Russia has asked visiting members of a Danish foreign policy committee to leave their modern mobile devices at home during a pending official visit to Russia. By ‘home’, Russia means Denmark – not the visitors’ hotel rooms or embassy.
Nick Haekkerup, leader of the country’s primary opposition party, posted his surprise on Facebook, commenting that he would have to endure a week ‘without Internet, email and social media’, but adding that it might be an opportunity to ‘talk to some more people in the real world’.
Ex-Foreign Minister Martin Lidegaard of Denmark’s Social Liberal Party also noted on Facebook:
‘Goodbye smartphone. On the way to Russia with Foreign Policy Committee, where we have been advised not to have gadgets with the interests of safety. Instead, we have this rather used model that brings back memories. Goodbye mails, bye news and social media.’
The Danish Foreign Ministry suffered a major cyber-attack in 2015, facilitated by a Remote Access Trojan (RAT) infiltrated into the network of the Ministry via the Danish embassy. At the time head of the Center for Cyber Security Thomas Lund-Sørensen asserted “everything suggests another state was behind the attack.”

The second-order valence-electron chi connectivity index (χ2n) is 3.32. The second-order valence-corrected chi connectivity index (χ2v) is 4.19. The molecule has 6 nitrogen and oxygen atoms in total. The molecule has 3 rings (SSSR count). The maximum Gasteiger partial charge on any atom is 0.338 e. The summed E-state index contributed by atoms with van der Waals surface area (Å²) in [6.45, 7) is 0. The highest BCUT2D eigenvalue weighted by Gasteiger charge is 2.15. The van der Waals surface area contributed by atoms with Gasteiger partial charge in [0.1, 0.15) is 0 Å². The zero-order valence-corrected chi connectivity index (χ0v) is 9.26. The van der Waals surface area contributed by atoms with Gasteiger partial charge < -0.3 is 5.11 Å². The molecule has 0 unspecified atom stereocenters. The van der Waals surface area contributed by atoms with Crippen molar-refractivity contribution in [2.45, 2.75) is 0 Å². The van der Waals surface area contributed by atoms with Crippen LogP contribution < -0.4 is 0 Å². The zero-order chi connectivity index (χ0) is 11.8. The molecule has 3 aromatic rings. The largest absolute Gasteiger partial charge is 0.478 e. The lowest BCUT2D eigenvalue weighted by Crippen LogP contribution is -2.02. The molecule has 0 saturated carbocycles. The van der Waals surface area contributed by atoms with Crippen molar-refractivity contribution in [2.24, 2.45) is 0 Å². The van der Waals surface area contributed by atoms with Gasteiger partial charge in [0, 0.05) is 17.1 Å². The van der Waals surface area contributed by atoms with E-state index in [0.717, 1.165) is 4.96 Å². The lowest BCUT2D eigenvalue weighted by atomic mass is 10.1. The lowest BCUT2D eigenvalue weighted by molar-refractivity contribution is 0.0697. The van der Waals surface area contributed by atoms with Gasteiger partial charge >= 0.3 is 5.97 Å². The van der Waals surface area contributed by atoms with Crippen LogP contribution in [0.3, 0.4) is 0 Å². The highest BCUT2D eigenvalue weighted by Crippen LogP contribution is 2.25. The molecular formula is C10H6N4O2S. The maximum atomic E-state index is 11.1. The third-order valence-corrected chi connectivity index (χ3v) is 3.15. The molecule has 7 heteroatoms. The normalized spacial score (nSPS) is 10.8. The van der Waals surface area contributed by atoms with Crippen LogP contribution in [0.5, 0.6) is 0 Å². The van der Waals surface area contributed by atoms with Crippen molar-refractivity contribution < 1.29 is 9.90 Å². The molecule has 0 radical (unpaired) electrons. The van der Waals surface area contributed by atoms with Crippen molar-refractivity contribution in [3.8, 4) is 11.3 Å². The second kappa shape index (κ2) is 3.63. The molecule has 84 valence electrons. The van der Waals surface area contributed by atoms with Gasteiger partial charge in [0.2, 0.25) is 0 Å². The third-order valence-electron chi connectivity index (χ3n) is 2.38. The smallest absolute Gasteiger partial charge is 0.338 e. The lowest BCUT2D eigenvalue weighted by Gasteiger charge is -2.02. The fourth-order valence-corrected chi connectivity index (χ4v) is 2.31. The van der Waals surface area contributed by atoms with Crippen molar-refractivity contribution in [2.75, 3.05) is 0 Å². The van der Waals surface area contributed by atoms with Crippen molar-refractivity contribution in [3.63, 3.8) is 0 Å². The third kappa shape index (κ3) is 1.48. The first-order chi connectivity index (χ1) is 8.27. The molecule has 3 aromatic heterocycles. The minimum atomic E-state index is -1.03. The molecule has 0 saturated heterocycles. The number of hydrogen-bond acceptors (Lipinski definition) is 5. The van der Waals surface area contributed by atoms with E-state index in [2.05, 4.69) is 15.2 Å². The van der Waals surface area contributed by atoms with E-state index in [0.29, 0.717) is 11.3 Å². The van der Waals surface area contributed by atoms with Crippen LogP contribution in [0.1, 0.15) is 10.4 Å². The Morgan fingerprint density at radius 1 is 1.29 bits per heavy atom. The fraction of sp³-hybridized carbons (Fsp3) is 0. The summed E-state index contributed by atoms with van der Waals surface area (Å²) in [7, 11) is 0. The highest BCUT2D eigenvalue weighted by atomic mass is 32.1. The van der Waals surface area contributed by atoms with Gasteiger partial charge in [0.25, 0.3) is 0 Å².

A cyber security unit in the Danish ministry also reported 2016 cyber-intrusion attempts, ascribed to a ‘state sponsored hacking group’. Though the earlier attack was speculated to emanate from the middle-east, due to the use of Arabic names, increasing suspicion has since fallen on Russia and China as actors in the attacks. However Denmark’s security unit has not specified a source country – if indeed it has ascertained one – but rather commented that the two countries have the capability to carry out such attacks.
It could be argued that Russia’s unusual veto on the Danish emissaries’ smartphones, pads and computers is a defensive measure designed to forestall later, further accusations of interference during the visit.